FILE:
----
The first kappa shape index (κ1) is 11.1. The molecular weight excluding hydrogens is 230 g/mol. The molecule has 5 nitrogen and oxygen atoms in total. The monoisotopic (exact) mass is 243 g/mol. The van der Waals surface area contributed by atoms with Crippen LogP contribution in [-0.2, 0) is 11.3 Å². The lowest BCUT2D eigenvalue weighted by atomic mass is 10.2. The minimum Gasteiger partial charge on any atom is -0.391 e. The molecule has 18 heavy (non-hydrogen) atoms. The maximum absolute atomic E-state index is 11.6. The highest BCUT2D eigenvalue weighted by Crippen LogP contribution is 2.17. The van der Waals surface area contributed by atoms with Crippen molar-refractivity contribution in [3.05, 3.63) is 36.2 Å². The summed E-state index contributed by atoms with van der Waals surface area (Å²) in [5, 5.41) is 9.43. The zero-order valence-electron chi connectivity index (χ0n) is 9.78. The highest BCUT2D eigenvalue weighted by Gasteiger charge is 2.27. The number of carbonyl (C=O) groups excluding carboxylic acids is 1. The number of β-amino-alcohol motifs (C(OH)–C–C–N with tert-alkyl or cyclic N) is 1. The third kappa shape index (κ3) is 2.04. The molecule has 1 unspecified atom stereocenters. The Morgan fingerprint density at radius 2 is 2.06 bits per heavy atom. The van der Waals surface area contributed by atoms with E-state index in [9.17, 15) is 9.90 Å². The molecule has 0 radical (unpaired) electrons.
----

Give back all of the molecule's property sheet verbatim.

The first kappa shape index (κ1) is 11.1. The molecular weight excluding hydrogens is 230 g/mol. The molecule has 5 nitrogen and oxygen atoms in total. The monoisotopic (exact) mass is 243 g/mol. The van der Waals surface area contributed by atoms with Crippen LogP contribution in [-0.2, 0) is 11.3 Å². The lowest BCUT2D eigenvalue weighted by atomic mass is 10.2. The minimum Gasteiger partial charge on any atom is -0.391 e. The molecule has 18 heavy (non-hydrogen) atoms. The maximum absolute atomic E-state index is 11.6. The highest BCUT2D eigenvalue weighted by Crippen LogP contribution is 2.17. The van der Waals surface area contributed by atoms with Crippen molar-refractivity contribution in [3.05, 3.63) is 36.2 Å². The summed E-state index contributed by atoms with van der Waals surface area (Å²) in [5, 5.41) is 9.43. The zero-order valence-electron chi connectivity index (χ0n) is 9.78. The highest BCUT2D eigenvalue weighted by Gasteiger charge is 2.27. The number of carbonyl (C=O) groups excluding carboxylic acids is 1. The number of β-amino-alcohol motifs (C(OH)–C–C–N with tert-alkyl or cyclic N) is 1. The third kappa shape index (κ3) is 2.04. The molecule has 1 unspecified atom stereocenters. The Morgan fingerprint density at radius 2 is 2.06 bits per heavy atom. The van der Waals surface area contributed by atoms with E-state index in [9.17, 15) is 9.90 Å². The molecule has 0 radical (unpaired) electrons.